Friday, June 29, 2007
From Douglas Wilson: Atheism, Beachballs, and the Special Olympics
Ok, that's my title.
Ok, that's my title.
Scripture teaches us that unbelievers suppress the truth in unrighteousness. But this language suggests that the operation is not effortless. In order to sin, and in order to persist in it, we have to fight against something that is true about ourselves. We are created in the image of God, and despite the fall into sin, we still retain that image. When God told Noah that the death penalty was to be applied in cases of murder, He did so because men still bear that image, however defaced by sin it may have been.
Therefore unbelievers who suppress the truth of God are expending a good deal of effort to hold a beach ball under water. Periodically it gets away from them, even though repentance has not occurred. When this happens, the results can be a bizarre flailing to get the ball back under. All such attempts to regain the calm but quivering respectability that existed before the ball got loose can be seen in various frantic civil legalisms.
Let us pretend that the illustration got away from us, just like the beach ball. What is all this supposed to mean? When the law of God is resisted and suppressed, the men who do this are objectively guilty, despite what they want to feel. This objective guilt results in subjective feelings of guilt – quivering arms holding that beach ball down. When the charade is revealed in some civil atrocity – genocide, rampant abortion, widespread sodomy – it is no longer possible to pretend that we are all decent folks just enjoying ourselves at the pool. Instead of admitting what we were doing, the response is to start splashing and yelling, pretending that we are saving someone from drowning.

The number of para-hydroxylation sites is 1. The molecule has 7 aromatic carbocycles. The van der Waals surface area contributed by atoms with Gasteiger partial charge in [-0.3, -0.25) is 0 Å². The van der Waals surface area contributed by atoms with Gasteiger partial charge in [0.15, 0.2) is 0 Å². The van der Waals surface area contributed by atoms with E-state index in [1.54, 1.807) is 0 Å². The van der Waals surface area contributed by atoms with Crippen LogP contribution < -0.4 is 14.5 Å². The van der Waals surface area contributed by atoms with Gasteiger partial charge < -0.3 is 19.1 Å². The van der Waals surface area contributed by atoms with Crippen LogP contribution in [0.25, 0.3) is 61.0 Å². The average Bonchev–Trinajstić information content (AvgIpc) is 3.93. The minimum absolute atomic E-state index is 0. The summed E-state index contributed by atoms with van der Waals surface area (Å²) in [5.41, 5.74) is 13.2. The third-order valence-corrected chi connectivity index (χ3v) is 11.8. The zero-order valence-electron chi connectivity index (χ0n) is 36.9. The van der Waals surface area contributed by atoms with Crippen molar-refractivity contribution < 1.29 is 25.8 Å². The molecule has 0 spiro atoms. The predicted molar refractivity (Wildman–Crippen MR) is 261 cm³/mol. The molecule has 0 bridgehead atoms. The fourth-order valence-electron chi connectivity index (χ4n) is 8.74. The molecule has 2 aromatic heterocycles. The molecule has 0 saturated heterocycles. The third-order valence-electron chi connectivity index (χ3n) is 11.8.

In other words, when it becomes apparent that we as a people are disregarding God’s law in some flagrant way, the next thing to watch for is some kind of moral crusade that will help compensate for it. This is the meaning behind our yelling and splashing and imaginary heroics. In our nation today, a woman who is six months pregnant can go to a clinic and have the child terminated. Not only can she do this, she can receive considerable social support in doing so. The law of God is flagrantly insulted. But if that same woman stood on a busy street corner, visibly pregnant, and smoked herself a pack of cigarettes, she would be the brunt of a lot of cold, icy stares. How dare she risk a low birth weight? More than one social observer has noted the ethical incoherence of this.
But this is why unborn children can be killed for having birth defects, but if they navigate their way past our abortion laws and are successfully born, we will arrange special Olympics for them, handicapped parking spacing in every parking lot in town, and disability access into every building in the nation. We, in a fever pitch of moral do-goodism, are insisting that such handicapped individuals have a fundamental right to be able to access anything – except for their lives.